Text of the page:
Compassion International prepares for Hurricane Irma impact on k - KOAA.com | Continuous News | Colorado Springs and Pueblo

Compassion International prepares for Hurricane Irma impact on kids

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A local non-profit that helps kids around the world is bracing for the worst as Hurricane Irma moves forward.

Compassion International is concerned about thousands of their sponsor children in both Haiti and the Dominican Republic.

Crews at Compassion already have boots on the ground in both of those countries bracing for impact.

They have what they call disaster response teams on-call 24-7, ready to help with the immediate needs of thousands of children already living in poverty.

"Our team's on the ground ready to go and ready to respond to needs as they come up," Tim Glenn, Communications Principal for Compassion International said.

As an unforgiving Hurricane Irma tears through the Caribbean, Compassion International is preparing for the worst in some of the poorest parts of the world.

"These homes are made out of scraps, they're not made out of solid materials in most of these cases, so they're not going to withstand a storm like Irma, they didn't withstand a disaster like the earthquake that happened in 2010," Glenn said.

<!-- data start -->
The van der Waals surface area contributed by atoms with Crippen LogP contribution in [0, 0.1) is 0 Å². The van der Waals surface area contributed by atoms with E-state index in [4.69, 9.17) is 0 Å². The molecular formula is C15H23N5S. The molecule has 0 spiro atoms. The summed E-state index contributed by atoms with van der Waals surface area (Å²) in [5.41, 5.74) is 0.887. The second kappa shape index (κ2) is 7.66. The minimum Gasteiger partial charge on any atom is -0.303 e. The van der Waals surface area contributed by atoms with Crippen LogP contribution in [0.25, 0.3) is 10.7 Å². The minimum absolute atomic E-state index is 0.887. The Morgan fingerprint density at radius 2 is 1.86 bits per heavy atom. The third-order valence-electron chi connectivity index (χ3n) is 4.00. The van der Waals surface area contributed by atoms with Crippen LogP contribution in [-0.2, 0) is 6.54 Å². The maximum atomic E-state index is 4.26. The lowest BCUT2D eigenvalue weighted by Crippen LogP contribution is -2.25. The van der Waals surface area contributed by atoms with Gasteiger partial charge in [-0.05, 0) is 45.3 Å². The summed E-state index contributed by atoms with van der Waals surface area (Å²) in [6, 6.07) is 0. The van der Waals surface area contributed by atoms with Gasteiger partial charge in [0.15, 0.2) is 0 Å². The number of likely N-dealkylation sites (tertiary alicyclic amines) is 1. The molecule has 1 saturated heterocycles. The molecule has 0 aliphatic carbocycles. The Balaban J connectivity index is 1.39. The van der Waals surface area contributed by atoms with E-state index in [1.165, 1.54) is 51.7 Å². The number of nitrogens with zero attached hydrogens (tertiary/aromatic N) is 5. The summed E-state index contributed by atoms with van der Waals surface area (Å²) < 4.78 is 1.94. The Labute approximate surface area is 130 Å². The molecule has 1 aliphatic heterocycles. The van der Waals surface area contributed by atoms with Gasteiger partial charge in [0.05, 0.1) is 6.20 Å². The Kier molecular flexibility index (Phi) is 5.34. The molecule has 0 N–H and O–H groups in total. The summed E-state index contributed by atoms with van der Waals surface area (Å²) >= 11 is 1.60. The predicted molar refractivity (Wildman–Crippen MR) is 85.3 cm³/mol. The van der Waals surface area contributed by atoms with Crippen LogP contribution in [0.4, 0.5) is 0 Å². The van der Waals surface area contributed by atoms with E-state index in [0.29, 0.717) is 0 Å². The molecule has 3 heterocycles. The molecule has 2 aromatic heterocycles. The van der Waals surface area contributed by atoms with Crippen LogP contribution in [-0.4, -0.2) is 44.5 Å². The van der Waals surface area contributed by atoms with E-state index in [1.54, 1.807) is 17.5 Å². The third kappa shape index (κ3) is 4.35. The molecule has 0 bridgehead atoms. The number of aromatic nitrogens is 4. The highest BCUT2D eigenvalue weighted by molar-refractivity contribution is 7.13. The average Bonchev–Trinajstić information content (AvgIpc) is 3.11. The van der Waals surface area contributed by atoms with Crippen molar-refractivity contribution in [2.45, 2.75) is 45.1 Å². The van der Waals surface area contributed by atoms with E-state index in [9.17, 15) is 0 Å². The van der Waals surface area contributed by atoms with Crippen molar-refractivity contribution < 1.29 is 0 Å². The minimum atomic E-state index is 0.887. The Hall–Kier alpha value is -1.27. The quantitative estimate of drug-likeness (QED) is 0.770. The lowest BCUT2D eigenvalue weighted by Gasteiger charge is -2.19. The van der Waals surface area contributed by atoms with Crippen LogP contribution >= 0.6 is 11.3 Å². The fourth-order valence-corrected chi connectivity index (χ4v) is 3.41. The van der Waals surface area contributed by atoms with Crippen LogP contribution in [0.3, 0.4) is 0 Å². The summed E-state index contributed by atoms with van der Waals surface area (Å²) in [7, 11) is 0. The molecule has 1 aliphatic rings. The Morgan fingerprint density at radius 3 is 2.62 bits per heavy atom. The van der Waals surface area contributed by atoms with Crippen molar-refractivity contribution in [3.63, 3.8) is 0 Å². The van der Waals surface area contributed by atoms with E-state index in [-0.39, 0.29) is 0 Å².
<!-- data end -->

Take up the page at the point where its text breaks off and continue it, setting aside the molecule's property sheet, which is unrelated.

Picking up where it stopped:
Compassion International is a faith-based organization that works with local churches in 25 countries around the world to provide child development for kids in need.

The concern is that they sponsor more than 80,000 kids in Haiti and 50,000 in the Dominican Republic, both in the path of the storm.

"So we'll be contacting all of those churches, finding out what the needs are, what families were impacted, what their needs are and then we'll start meeting those needs on an individual basis," he said.

While thousands over in Florida pack the roads and flights out of town to evacuate, the sad reality is, many of these families supported through Compassion have no other place to go or means to get there.

"Most of them have no where to go, there's a reason they live in the places they live, they can't afford to move further inland or further into more secure buildings so yeah, it's very difficult to move some of the poorest of the poor in the developing world in the time of an emergency," he said.

Through Compassion, Mischelle Saunders-Gottsch sponsors an 11-year-old boy named Justin in the Dominican Republic.

"My concern is, is he going to have somewhere to go? Are they going to be even more set back? What is that going to do to his future?" Saunders-Gottsch said.

Knowing the conditions his family already lives in, she's worried about his safety in the storm. 

"The infrastructure and outlying areas just aren't the best areas so we can only hope and pray that they're doing the best they can and that they will have the best protection they can get in the circumstances," she said.

The non-profit says while the damage is unpredictable, they will help these families get back on their feet as needed.

Compassion International says they didn't have any reports of major damage or needs as of Thursday afternoon but they are expecting those to start coming in over the next two days.

They say sponsor families will be contacted through Compassion if their sponsor child has been directly affected by Hurricane Irma.

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